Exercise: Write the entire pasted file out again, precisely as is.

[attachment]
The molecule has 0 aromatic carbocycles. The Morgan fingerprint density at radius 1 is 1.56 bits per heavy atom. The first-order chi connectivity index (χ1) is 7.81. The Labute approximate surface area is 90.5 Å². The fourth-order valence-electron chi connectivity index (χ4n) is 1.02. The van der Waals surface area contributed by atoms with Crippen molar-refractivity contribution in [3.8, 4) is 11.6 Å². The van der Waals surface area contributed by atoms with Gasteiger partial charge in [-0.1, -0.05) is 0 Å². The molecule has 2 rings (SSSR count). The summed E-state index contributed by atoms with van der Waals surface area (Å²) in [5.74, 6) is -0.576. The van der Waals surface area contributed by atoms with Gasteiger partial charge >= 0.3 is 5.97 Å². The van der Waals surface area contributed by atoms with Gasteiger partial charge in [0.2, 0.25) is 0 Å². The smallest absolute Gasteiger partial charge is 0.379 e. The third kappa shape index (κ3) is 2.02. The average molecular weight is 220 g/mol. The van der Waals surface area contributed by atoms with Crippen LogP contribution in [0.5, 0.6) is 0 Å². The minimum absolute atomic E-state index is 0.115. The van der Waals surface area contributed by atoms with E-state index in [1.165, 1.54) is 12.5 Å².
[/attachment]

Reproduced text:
The molecule has 0 aromatic carbocycles. The Morgan fingerprint density at radius 1 is 1.56 bits per heavy atom. The first-order chi connectivity index (χ1) is 7.81. The Labute approximate surface area is 90.5 Å². The fourth-order valence-electron chi connectivity index (χ4n) is 1.02. The van der Waals surface area contributed by atoms with Crippen molar-refractivity contribution in [3.8, 4) is 11.6 Å². The van der Waals surface area contributed by atoms with Gasteiger partial charge in [-0.1, -0.05) is 0 Å². The molecule has 2 rings (SSSR count). The summed E-state index contributed by atoms with van der Waals surface area (Å²) in [5.74, 6) is -0.576. The van der Waals surface area contributed by atoms with Gasteiger partial charge >= 0.3 is 5.97 Å². The van der Waals surface area contributed by atoms with Gasteiger partial charge in [0.2, 0.25) is 0 Å². The smallest absolute Gasteiger partial charge is 0.379 e. The third kappa shape index (κ3) is 2.02. The average molecular weight is 220 g/mol. The van der Waals surface area contributed by atoms with Crippen LogP contribution in [0.5, 0.6) is 0 Å². The minimum absolute atomic E-state index is 0.115. The van der Waals surface area contributed by atoms with E-state index in [1.165, 1.54) is 12.5 Å².